Fresh Off the Boat, Season 2, Episode 24: “Bring the Pain” (Season 2 finale)
Original airdate May 24, 2016.
Microsynopsis: Louis’s brother Gene drops in unexpectedly, causing stress for Louis, who hasn’t seen Gene in ten years and finds him annoying, and for Jessica, who’s been trying unsuccessfully for ages to repay Gene $200 she borrowed from him. Louis doesn’t want to make nice with Gene, but he wants to set a good example for his sons, who are fighting over whether or not Eddie should see Chris Rock’s HBO special Bring the Pain.
Good: If you don’t want the funniest joke in this episode spoiled, skip this section, because I have to say something about it. However, I first need to say that Ken Jeong as Gene works really well here, perhaps better than Randall Park worked when he was a guest on Dr. Ken. Jeong is a gifted physical actor, but he often seems out of control on his own program. In “Bring the Pain,” however, an early scene where Louis and Gene get into a “Chinese polite fight” over who will carry Gene’s luggage is cute and silly. This was good enough for me, but then when the gag carries into a later scene where he and Jessica fight over a restaurant check, it’s just hilarious. There’s nothing especially clever about the scene, and the only dialogue is a repetition of the word “no,” yet it’s visually terrific, and honestly something I’ve not seen on TV. For all my criticisms of Dr. Ken this season, I have consistently been impressed with how easily other actors seem to work with him. Despite all the space he takes up, he seems to leave the right amount of room for other actors to get in there and do their thing. It’s harder to notice when the material is so-so, but when it’s strong, as it is in this episode, it’s super noticeable.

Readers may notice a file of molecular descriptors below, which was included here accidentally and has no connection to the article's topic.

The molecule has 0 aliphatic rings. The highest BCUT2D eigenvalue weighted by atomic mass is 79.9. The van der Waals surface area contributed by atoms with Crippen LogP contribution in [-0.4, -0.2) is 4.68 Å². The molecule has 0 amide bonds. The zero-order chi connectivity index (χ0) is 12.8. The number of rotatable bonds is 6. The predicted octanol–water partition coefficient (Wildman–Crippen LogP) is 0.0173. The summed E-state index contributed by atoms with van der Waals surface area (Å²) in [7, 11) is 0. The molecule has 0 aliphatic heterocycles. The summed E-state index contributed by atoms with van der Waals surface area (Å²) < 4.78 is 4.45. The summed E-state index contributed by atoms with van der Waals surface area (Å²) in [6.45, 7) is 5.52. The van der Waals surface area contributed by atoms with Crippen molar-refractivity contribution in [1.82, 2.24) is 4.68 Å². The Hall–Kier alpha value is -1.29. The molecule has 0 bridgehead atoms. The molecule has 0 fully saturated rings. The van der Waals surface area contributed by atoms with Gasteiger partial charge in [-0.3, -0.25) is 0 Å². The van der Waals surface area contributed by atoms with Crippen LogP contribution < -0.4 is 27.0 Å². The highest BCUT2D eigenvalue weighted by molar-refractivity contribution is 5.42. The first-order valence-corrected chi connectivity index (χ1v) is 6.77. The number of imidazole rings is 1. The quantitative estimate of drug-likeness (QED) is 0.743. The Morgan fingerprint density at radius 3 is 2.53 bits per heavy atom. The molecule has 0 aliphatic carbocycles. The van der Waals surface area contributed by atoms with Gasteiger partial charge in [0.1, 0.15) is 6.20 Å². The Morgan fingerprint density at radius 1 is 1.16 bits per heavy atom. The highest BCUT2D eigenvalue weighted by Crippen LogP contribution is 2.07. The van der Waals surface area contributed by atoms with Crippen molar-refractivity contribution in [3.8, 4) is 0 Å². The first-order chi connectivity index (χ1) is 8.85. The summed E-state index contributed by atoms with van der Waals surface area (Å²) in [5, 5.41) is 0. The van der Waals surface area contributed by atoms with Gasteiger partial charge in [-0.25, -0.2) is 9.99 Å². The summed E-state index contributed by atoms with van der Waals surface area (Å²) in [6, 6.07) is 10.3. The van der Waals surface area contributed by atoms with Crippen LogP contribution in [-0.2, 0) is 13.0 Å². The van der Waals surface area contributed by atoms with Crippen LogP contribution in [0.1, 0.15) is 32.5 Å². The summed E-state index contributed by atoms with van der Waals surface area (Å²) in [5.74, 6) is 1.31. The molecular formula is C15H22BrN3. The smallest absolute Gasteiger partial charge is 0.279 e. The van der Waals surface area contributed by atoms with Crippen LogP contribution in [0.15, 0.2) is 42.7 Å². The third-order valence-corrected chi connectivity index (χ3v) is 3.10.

Eddie finally convinces Emery and Evan to watch the Chris Rock special with him, appealing to their desire not to be feuding brothers like their father and uncle. “Let’s come together, like Voltron,” he implores.
“I don’t care for all the bad language,” says Emery, “but this is just as educational as Square One.”
“I’m just glad he doesn’t do lame Asian jokes,” adds Evan, dropping the mic.
And the Huangs head into summer hiatus with sudden plans to visit Taiwan and the promise of a third season.